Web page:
Monday, February 28, 2011

Exploring MoMA

We had a great time exploring the Museum of Modern Art in NYC on Saturday. Luckily, I had borrowed the picture book Seen Art? by John Sciezca and Lane Smith, so the whole family was familiar with many of the more well-known works. But it was also great being exposed to some new ideas and to try to expand our definition of art. Sometimes it was a stretch - "modern" art seems to have such a wide definition and ranges from the ridiculous to the sublime. I'll start with the ridiculous: The piece below is titled "The Middle of the World" by Gedi Sibony and it consists basically of vertical blinds lying on the floor. As my ten-year-old said, "I don't get it." Another that confounded us was nothing more than a stack of newspapers on the floor (didn't get the title or artist on that one). But there were some that were a little more fun, like the Needle in the Haystack which was a large cube of stacked hay bales wrapped with gold wire, which had an 18-karat gold needle on the end. The girls enjoyed searching for the needle and were happy to have found it!
We also enjoyed the photography exhibits. The photo below caught my husband's eye. It's called "Hands of Marionette Player" by Tina Modotti. Truly a picture worth a thousand words.
I really enjoyed Picasso's many renditions of guitars, including the collage below. One of the paper collages on display was not even glued - the paper was pinned in place, as though he hadn't made his final placement decision yet and might still make some changes. I think I'm only beginning to understand Picasso's approach to art. There's something very childlike and appealing in his use of everyday materials like old newspapers, wallpaper, cardboard, pencil and glue. You can tell that he was having fun - playing and exploring, but also breaking new ground. (My husband thinks modern art is about breaking rules. Maybe he's got something there...)
Matisse also seemed to be having great fun. His pieces always look so happy, especially "The Red Studio," below. Standing next to this piece, you feel like you can almost step into that big open space in the middle of the room, pick up one of the crayons in the open box on the table, and start coloring. The clock against the far wall has no hands, as though time is inconsequential while he's there happily working.
Here are a few Impressionist favorites of mine - Seurat and Monet. After the confusing and nonsensical contemporary stuff we saw first, these seemed like such a relief. My mind was searching for something that made sense, something rational and beautiful.

Finally, my favorite of all - The Starry Night. It was my first time seeing it in person and it was breathtaking.
I'm not sure how my recent exposure to modern art might influence my own art. Maybe it will help me define and appreciate my own personal sense of expression. Or maybe it will inspire me to break a few rules! Only time will tell...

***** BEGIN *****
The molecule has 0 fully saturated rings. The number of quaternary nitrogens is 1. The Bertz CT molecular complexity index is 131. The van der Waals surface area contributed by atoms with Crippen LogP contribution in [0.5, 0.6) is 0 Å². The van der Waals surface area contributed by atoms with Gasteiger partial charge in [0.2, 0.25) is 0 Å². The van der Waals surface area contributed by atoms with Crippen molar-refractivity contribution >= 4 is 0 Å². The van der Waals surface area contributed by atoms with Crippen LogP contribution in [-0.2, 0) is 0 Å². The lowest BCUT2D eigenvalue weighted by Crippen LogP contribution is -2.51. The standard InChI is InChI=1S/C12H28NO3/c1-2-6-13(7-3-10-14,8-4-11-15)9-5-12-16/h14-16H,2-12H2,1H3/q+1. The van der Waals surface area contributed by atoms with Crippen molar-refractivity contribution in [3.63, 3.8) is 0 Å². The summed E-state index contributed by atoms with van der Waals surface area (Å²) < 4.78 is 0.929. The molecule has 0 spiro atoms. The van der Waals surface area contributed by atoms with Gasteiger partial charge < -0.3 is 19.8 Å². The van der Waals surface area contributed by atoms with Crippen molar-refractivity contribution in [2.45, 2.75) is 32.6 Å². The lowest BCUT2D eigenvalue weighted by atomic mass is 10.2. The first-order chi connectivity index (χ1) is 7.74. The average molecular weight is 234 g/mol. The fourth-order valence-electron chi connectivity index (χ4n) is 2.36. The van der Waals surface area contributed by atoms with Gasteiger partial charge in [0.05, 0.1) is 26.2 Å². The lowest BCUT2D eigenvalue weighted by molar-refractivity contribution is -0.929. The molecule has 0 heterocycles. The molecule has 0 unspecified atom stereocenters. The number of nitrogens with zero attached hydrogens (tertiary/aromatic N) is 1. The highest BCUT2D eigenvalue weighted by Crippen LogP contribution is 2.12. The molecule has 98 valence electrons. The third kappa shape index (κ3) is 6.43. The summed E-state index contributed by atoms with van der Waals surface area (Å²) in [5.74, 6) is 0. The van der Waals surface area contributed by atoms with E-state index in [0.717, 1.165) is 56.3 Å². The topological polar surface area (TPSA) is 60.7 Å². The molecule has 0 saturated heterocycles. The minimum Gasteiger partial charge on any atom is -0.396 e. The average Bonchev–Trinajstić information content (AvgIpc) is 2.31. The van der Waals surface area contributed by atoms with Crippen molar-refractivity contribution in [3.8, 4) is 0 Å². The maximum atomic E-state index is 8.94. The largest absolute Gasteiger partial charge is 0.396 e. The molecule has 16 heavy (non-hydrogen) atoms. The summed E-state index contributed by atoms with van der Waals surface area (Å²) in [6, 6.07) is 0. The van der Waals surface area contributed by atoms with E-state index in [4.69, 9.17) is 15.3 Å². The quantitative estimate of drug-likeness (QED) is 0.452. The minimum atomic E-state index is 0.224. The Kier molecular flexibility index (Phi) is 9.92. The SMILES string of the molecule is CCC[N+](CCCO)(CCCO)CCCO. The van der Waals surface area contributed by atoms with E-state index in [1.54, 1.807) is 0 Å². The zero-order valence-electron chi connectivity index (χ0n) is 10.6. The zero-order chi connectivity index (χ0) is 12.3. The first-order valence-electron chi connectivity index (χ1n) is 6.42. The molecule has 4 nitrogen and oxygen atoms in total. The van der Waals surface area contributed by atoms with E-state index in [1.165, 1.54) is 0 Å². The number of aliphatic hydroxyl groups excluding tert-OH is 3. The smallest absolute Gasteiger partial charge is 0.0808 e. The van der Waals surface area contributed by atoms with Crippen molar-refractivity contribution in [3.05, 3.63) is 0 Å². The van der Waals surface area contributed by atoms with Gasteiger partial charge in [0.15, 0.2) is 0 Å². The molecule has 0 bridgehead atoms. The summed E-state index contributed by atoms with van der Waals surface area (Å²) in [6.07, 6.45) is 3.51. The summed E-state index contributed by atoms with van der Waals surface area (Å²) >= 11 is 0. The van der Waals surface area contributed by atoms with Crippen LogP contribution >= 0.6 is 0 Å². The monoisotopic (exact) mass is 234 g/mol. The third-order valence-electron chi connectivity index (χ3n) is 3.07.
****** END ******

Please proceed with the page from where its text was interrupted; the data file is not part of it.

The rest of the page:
Friday, February 25, 2011


Yesterday the girls and I headed down to the Katonah Museum of Art to see their latest exhibit, "Drawn /Taped /Burned: Abstration on Paper." Of course, it was interesting and sparked many discussions about the definition of art, which in this case was really more about process than product. Click here to see some of the works currently on display. Some of our favorites were "Reverse Polarities" by Jason Peters, a piece constructed of long fluorescent light bulbs and a black mirror which was in a room all by itself, and the untitled piece made from painters tape by Christine Hiebert.

The museum is small, really only two main exhibit rooms, but they have a great arts-and-crafts room for kids. Even though my girls are older, we mosied in there to see the drawings by Peter H. Reynolds, author and illustrator. His two most notable picture books are titled Ish and The Dot, both about making your own mark and being satisfied with it because it is uniquely yours. (He will be visiting the museum on April 3rd.)

Below is a template drawn by Peter Reynolds and provided by the museum to get the kids started. The craft of the day was using painters tape to make some art, so the girls and I dove right in!
And this is my first piece. It's all tape, except for the central piece which was a textured and metallic paper.
Here is my next piece, sort of a mosaic. It was really fun working with the tape. They had so many different colors, and it's so quick and easy to just rip pieces off and stick them anywhere. It was a good exercise in not overthinking and overplanning - just doing. It was also a good exercise in seeing and using the negative space around a shape or shapes.
This last piece was collaborative. I gave two of my girls strips of tape and I took a third. When I said "Go!" we all started ripping and sticking until our tape was used up. "Look at that energy, that movement!"
Tomorrow we are heading into NYC to visit the Museum of Modern Art - another opportunity for learning, inspiration, and discussion!

Wednesday, February 23, 2011

Colorful Pick-me-up

Here is the charm necklace I made for myself in turquoise and copper. That color combination whisks me away to the Mediterranean (not that I've ever been there, but how I think it must be). I can't help thinking of ancient ruins rising in rocky cliffs above the turquoise sea, Greek statues and Roman baths - a place of depth and mystery (maybe I'm channeling one of my Sicilian ancestors!). The giant clasps I bought to hold the charms had the word "talisman" on the label. Even though that word connotes superstition and luck (which I don't really believe in), I decided I would use it to hold items that have some personal symbolic meaning. Of course there are references to water, also creation and eternity. I even added a bead made from a scrap of the painted and stitched burlap I used to cover my sketchbook for The Sketchbook Project. I hope when I wear it, I will be reminded of who I am deep down and what is important to me.

On another note, I received my "declined" letter from the Schweinfurth Gallery in Auburn, NY. It was what I was pretty much expecting, but it was still a little let-down (although "declined" sounds so much better than "rejected"!). More positively, that leaves those two pieces free for the Putnam Arts Council member show, which runs for the month of March, so one of them will be seen locally, which is probably a better place for me to start. I think I'll go with the more colorful one, "Rhythm of the Earth." I'd better go put a label on it... this way it will be all ready to drop off.

Monday, February 21, 2011

Little Diversions

I haven't started any new or large projects lately... just been making quick little things like the charm necklaces last week, and these little button and ribbon brooches. I got the idea for these from a library book titled 200 Creative Crafts for You and Your Home edited by Megan Hiller. Right around this time of year I start to think my wardrobe could use a little spot of color - everything outside is so gray and I'm tired of wearing subdued winter clothes! These are perfect on a coat, hat or scarf - just the bright lift I crave! They are very simple to make, with only a few supplies needed: some buttons, ribbon, needle and thread, maybe some beads, and a pin backing. The ones above I made myself (it's easy to get carried away with the combinations of colors and textures!) and have been giving them away to various friends, family members, coworkers etc. The ones below...